>> It is *obviously* not as simple as getting/setting an index
    >> variable which is why I find this kind of response so annoying.
    >>
    >> Let us assume we have 10,000 objects, each with an index variable.
    >>
    >> We want to insert an object at the beginning.
    >>
    >> We must now riffle down through our ordered collection and
    >> increment the index variable for all 10,000 objects. Of course we
    >> can start with indices 100 apart or whatever but it's a miserable
    >> way to have to think.
    >>
    >> There are ways around this, obviously, but they *all* involve
    >> either (a) rolling your own datastructures or (b) creating
    >> NSMutableArrays on the fly as temporary ivars in a managed object,
    >> with code to unroll them into indexed sets on save.
    >>
    >> As for (a) it is ridiculous that in a IDE like Cocoa, a user
    >> should have to write their own black/red tree implementation
    >> simply to be able to preserve the order of a collection of
    >> arbitrary elements (I soon found that linked lists weren't nearly
    >> fast enough).
    >>
    >> As for (b) it is obviously a kludge, and every time I raise it as
    >> a possibility I am warned off.
    >>
    >> This single lacuna has caused me endless headaches and I still
    >> have not had a really good solution proposed.
    >>
    >>
    >> On 12-Jun-05, at 8:47 PM, mmalcolm crawford wrote:
    >>
    >>
    >>
    >>> In that case, I still don't think there should be a significant
    >>> (compared to the rest of the application) overhead.  Would you be
    >>> doing anything more than getting and setting the index instance
    >>> variable?
    >>>
    >>>
    >>
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    >> http://www.omnigroup.com/mailman/listinfo/macosx-dev
    >>
    >>
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  • On Jun 14, 2005, at 9:49 AM, mmalcolm crawford wrote:

    >> ***There is simply no transparent way of representing an ordered
    >> collection of arbitrary managed objects.***

    > Please file an enhancement request.

    Filed on the day Tiger was released I think... marked as 'dupe' FWIW

    >> It is *obviously* not as simple as getting/setting an index
    >> variable which is why I find this kind of response so annoying.
    >> Let us assume we have 10,000 objects, each with an index variable.
    >> We want to insert an object at the beginning.
    >> We must now riffle down through our ordered collection and
    >> increment the index variable for all 10,000 objects.
    >>
    > I don't see anything complex about that.  It's tedious, but to me
    > it's simple.

    (1) it is more than 'simply getting/setting an index variable', which
    is the obfuscation I was talking about
    (2) it is too slow for anything but trivial applications. If the time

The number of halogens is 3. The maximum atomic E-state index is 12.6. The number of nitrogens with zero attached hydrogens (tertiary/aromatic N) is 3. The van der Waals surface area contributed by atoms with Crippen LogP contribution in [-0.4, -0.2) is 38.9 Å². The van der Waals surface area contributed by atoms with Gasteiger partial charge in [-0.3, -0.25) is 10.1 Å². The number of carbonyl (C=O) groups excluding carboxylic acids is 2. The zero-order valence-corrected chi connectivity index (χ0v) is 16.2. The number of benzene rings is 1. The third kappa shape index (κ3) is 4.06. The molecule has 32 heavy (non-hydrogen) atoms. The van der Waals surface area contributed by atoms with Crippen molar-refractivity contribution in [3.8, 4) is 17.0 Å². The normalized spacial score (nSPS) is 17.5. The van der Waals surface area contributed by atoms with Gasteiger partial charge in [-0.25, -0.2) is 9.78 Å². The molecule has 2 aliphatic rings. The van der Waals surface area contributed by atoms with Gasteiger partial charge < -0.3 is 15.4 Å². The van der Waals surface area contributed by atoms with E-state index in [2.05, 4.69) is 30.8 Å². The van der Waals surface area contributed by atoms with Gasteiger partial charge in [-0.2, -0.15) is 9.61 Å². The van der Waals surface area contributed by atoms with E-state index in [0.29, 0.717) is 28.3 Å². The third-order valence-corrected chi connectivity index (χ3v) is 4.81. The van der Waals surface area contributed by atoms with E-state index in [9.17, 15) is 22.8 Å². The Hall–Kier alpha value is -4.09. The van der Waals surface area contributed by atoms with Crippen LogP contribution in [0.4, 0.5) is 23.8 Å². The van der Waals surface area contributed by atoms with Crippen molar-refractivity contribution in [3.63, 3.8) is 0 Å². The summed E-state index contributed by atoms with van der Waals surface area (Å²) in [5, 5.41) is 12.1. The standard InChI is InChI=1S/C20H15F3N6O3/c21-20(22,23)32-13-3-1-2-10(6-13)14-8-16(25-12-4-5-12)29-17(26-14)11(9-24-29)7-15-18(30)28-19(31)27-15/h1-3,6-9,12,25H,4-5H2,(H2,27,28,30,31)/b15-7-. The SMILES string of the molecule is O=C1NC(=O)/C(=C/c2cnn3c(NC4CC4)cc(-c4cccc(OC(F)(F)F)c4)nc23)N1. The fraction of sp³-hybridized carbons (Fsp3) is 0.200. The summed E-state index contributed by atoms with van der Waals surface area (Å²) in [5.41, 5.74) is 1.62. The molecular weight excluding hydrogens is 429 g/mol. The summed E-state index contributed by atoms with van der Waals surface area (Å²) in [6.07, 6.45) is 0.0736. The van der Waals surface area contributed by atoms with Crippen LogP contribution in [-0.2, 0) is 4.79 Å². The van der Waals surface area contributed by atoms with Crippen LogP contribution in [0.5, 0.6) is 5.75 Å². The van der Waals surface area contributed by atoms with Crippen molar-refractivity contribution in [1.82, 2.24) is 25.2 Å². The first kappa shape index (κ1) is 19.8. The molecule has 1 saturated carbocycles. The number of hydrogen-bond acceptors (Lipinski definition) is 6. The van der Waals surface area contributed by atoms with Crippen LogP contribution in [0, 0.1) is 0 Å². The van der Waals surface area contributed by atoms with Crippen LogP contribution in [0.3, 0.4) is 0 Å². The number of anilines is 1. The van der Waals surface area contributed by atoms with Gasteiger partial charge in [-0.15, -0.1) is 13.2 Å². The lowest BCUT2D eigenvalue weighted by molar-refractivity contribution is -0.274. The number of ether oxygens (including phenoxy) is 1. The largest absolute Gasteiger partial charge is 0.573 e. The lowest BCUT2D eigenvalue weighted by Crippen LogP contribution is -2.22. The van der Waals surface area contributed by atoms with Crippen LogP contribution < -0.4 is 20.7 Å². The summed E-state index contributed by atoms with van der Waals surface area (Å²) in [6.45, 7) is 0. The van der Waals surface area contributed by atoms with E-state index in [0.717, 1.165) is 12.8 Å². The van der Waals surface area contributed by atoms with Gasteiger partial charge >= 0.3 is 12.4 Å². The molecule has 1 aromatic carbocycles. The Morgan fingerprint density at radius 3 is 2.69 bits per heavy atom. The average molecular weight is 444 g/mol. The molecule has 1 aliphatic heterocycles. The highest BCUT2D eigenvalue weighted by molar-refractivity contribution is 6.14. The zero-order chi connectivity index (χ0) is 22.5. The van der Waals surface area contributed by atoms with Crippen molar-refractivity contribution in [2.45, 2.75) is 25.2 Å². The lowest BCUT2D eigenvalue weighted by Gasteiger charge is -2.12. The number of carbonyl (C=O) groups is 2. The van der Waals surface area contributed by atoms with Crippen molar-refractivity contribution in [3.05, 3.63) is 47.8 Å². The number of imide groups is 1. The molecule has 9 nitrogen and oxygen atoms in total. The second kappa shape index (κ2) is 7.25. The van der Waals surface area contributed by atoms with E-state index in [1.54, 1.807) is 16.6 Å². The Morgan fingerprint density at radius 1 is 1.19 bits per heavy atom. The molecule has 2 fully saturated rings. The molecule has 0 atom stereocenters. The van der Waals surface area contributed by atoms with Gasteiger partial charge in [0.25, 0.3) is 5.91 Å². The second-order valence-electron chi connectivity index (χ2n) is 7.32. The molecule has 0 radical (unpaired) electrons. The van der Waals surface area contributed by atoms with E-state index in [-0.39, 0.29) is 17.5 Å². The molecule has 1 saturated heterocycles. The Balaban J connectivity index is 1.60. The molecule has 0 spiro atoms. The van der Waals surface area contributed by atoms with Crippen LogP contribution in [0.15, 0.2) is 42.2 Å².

to insert an arbitrary item in a list of N item scales with N, you
    are in trouble.

    >> There are ways around this, obviously, but they *all* involve
    >> either (a) rolling your own datastructures or (b) creating
    >> NSMutableArrays on the fly
    >> [snip]

    > I don't recall having seen you raise (b) as a possibility before.

    I certainly have off-list, maybe not with you though. It may be that
    this turns out to be the best interim solution, despite the
    kludginess, since it offloads the overhead of maintaining the ordered
    list onto tried-and-trusted structures like NSArray.
  • Am 14.06.2005 um 15:04 schrieb Johnny Deadman:

    > The problem here, and it is a huge one, is that there is not a
    > managed-object friendly version of NSArray, and it is a gaping hole
    > in the implementation of CoreData. ***There is simply no
    > transparent way of representing an ordered collection of arbitrary
    > managed objects.***

    Without re-reseaching the issue in depth, the default object store
    for an NSManagedObjectContext is an NSMutableArray and you are free
    to re-arrange this array to your hearts contents. This shouldn't
    affect functionality of the levels above and below the
    NSManagedObjectContext.

    Even data exchange with the external store should continue to work
    since each NSManagedObject maintains an unique identifier which is
    invisible to the upper layers. For comparison: you have to set the
    identifier explicitely in the similar EOF framework.

    However, you get more stuff "for free" if you can use orderedObjects
    instead of the base array. orderedObjects behave a lot like an
    NSArray and are in fact an array of proxy objects, as far as I found
    out so far.

    > We want to insert an object at the beginning.

    If you insist in using an NSArray, not even an NSMutableArray, much
    less an NSManagedObjectContext, you have to roll your own storage
    handling methods, obviously.

    > This single lacuna has caused me endless headaches and I still have
    > not had a really good solution proposed.

    "Never fight the frameworks"

    Markus

    - - - - - - - - - - - - - - - - - - -
    Dipl. Ing. Markus Hitter
    http://www.jump-ing.de/
  • On Jun 14, 2005, at 6:04 AM, Johnny Deadman wrote:
    > The problem here, and it is a huge one, is that there is not a
    > managed-object friendly version of NSArray, and it is a gaping hole
    > in the implementation of CoreData. ***There is simply no
    > transparent way of representing an ordered collection of arbitrary
    > managed objects.***

    That is correct and, yes, it is a limitation in the 1.0 release of
    Core Data.

    In evaluating the feature set that could be engineered for a 1.0,
    every feature was considered in light of both engineering effort and
    return on investment of said engineering effort.

    Unfortunately, direct modeling and maintenance of ordered
    relationships fell of the list of 1.0 features for a number of reasons.